Author: Kunal Basu
Publisher: Harper Collins
From the moment Aparna Sen announced that she would be making a literary adaptation of Kunal Basu’s The Japanese Wife, one saw an immense curiosity for the book. Not unexpectedly, copies of it were instantly lapped up at literary fests and now when it has finally hit book stores, business remains brisk as ever.
Now, firstly, this is a disappointment for people expecting to read a full-fledged novel on The Japanese Wife because it's a book of 13 short stories. The theme that runs here is that of unexpected, inscrutable love and situations brought on by quirks of destiny. This is of course an interesting premise to base ones stories upon, only that most of them are so isolated, so out-of-the-ordinary and so never-landish in describtion and characters that none of them emotionally engage you. Most of them have strange titles and names –The Pearlfisher, The Last Dalang, Lenin’s Café, Long Live Imelda Marcos and stranger stories, situated in different continents - there's a certain Babel like quality here but just that none of the stories seem wholesome enough.
Some of them start off showing some promise but turn unclear, unexciting and plain tedious after a couple of pages. Given that most stories here are themselves so bizarre, it’s no surprise that the attempted ironic twists fall flat on more than one occasion.
The only story to recommend here is the title one –The Japanese Wife, which is truly admirable.
It talks about a Maths teacher Snehamoy Chakrabarti, who through a series of letters befriends a Japanese girl, Miyage and even marries her without seeing her. Neither of them consider it consequential to meet and it’s a proposal that is merely kept hanging in balance. Snehmoy lives with his ageing aunt and carries on his wholly epistolary relationship for more than 20 years feeling mostly content to have a wife who he can share his feelings with, without actually having to take on the pressures that come with marriage. Now, it’s easy to read this as escapism but the bond of love he feels for his Japanese wife is real. The village is enchanted with the colourful kites and other gift packets she sends him by post.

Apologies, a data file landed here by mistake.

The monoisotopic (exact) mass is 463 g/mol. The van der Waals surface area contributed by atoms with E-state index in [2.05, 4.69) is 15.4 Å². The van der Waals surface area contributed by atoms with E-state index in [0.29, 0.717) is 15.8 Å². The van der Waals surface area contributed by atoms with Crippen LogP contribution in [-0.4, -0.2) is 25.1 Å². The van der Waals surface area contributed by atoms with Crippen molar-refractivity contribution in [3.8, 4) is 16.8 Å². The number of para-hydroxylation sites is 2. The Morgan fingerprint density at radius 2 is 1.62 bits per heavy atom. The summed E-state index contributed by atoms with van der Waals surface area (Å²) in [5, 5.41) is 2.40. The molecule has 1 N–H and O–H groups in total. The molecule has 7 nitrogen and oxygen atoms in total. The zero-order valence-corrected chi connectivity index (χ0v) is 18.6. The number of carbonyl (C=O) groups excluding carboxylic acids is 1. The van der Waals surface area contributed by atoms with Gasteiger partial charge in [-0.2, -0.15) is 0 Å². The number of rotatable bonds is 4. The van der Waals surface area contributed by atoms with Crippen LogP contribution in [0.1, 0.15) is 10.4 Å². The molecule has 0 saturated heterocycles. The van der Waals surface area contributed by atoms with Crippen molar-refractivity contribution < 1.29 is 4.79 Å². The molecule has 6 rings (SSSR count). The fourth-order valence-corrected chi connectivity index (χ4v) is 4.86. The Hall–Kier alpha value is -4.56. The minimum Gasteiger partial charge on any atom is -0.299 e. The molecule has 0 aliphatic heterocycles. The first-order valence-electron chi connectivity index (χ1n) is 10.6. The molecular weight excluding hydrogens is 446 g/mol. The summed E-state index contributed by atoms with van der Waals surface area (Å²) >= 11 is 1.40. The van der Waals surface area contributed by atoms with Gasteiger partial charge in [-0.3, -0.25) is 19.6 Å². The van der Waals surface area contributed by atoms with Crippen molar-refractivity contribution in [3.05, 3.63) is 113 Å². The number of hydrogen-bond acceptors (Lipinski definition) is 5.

Meanwhile, Snehamoy’s house has an unexpected guest – the same girl who he was supposed to have married, now widowed with a son. Physical proximity with her leads him to develop some feelings but he quickly restrains himself knowing he’s married.
The story has an unexpected twist but this is one that rings true inspite of it being a rather peculiar love story. That the bonds of love transcend every conceivable boundary and matters of heart follow a rhyme and rhythm of their own is an intensely poignant theme. Also, there's a certain lyrical, surrual beauty to the story here.
Wish one could say the same for all the others.